We have all watched as retail giants like Amazon and Walmart rule today's marketplace. They are continuously exceeding customer expectations, from offering endless aisles to speeding up delivery timeframes.

    And as you probably heard, just a couple weeks ago Amazon teamed up with the U.S. Postal Service to offer Sunday delivery for Los Angeles and New York City (and will evolve to other cities soon). For the online final delivery process, moves like these can be game-changers. Similarly, over the last few weeks Walmart has begun to use its supercenters as cross docks, which allows the company to reduce the cost of the final delivery of products to smaller format stores.

    I call companies like Amazon and Walmart the "Titans" of today's marketplace. My new video,Amazon and Walmart: Facing the Titans, explains how they are transforming business and innovating their supply chains at a rapid pace. They are creating tremendous disruptions, leaving the rest of us to play catch up.

    Your company needs an effective strategy, an efficient supply chain structure, and an action plan for implementation that will meet or exceed the needs of your particular customers (think strategy-structure —implementation). A strategic counter-offensive is the only way to ensure that the titans do not defeat you.

    The elements of a successful counter-offensive are divided into two categories: market-facing and supply chain-facing. Remember these five critical elements as you develop your counter-offensive:

    Market-Facing
    1. Omnichannel: It affects your processes, organization, and technology. Omnichannel is pervasive and changes the way you do business. Many people do not understand what it is, so remember that omnichannel needs to allow for the integration of a customer touch-point to create a seamless experience. Your omnichannel experience should delight the customer based on his or her personal preferences. Certainly, retailers need to offer a variety of delivery and pickup options to delight their customer's final delivery experience.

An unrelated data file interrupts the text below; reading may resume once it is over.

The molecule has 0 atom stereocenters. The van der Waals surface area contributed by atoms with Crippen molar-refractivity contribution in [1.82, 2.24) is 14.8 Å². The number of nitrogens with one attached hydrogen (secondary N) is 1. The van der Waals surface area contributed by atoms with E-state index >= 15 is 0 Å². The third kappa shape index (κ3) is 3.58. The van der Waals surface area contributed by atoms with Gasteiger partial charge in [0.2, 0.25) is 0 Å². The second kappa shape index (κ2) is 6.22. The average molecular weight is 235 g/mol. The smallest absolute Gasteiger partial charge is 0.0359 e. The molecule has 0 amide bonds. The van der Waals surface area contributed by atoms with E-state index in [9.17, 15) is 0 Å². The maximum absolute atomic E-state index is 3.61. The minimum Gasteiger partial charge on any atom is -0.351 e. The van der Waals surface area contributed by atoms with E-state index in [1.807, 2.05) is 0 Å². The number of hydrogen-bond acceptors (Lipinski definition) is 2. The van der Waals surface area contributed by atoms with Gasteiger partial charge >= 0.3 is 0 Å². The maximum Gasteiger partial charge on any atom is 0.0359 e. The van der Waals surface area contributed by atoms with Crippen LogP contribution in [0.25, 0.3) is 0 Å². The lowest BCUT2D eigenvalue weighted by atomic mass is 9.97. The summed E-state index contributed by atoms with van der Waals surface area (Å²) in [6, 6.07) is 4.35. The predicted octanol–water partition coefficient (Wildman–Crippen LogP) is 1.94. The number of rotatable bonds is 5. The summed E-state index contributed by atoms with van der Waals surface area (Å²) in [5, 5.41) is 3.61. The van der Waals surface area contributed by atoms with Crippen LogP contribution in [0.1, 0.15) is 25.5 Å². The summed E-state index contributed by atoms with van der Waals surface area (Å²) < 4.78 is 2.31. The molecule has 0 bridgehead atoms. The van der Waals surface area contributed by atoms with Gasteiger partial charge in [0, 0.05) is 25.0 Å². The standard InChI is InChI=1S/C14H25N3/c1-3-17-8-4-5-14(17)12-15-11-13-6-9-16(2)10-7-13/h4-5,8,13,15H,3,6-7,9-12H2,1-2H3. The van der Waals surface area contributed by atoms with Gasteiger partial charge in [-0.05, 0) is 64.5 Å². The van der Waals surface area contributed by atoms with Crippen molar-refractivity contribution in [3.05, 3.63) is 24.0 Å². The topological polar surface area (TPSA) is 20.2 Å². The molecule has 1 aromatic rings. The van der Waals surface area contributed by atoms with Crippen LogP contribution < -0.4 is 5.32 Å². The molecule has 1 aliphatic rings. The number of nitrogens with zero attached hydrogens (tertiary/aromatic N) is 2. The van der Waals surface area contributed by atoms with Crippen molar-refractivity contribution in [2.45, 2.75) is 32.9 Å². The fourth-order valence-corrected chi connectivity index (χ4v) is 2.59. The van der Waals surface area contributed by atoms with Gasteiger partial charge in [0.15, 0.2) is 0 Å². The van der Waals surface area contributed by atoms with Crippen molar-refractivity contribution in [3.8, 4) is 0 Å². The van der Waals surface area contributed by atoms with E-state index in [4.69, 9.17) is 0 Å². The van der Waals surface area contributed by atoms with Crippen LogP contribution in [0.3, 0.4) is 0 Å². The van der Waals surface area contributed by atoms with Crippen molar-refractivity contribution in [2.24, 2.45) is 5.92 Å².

2. Store fulfillment: Store fulfillment is a portion of all brick and mortar retailers. When we really grasp store fulfillment, it changes the entire supply chain. You need to be picking the order in a fulfillment center (where stores can be one type of fulfillment center), delivering the product from the fulfillment center to the store, and then going from the store to the customer's home or allowing the customer to come to the store and pick the product up. You can learn more about the right fulfillment centers for e-commerce in this video.

    3. Speed of delivery: This is obviously a key element for anyone in the online retail industry. You already know you need to deliver quickly, but as we see with Amazon and Walmart, there is a stratification of what people expect. I believe that in the top metropolitan statistical areas, customers are expecting same-day delivery. While in lower metropolitan statistical areas, they will be perfectly fine with next-day or two-day delivery. It is no longer about how you deliver the product to customers; instead, it is about how the customer chooses to have the product delivered. The final delivery options are varied, and customers expect seamless logistics in their shopping experiences regardless of the channel. This is the reality of today's evolving world of individual, personalized logistics.

    Supply Chain-Facing

    4. Planning - execution: In most organizations, planning and execution are separate. You need to be responsive and agile in your supply chain by not talking about planning "and" execution. Instead, think of them as a continuum. "Plan- execute" lies along a continuum, which leads to a continuous and driven synchronization where you can re-synch every time demand events occur.

    5. Demand-driven value network: A supply chain is a network and a community. Develop a demand-driven value network that has the ability to address demand variability, supply variability, lead time variability, and constraints on capacity. This is a key element to your counter-offensive because it allows you to respond with greater customer satisfaction and greater revenue—all with less inventory.Click here to learn more about demand-driven value networks.

    The time to develop your counter-offensive is right now. Amazon and Walmart: Facing the Titansprovides more tips and strategies for creating your counter-offensive.

    Jim Tompkins is CEO of Tompkins International. He has written or contributed to more than 30 books, hosts the Global Supply Chain Podcast series, and writes the Supply Chain Excellence blog. Follow him on Twitter @jimtompkins or connect on LinkedIn. For more information, visit www.tompkinsinc.com or https://tompkinsventures.com/.

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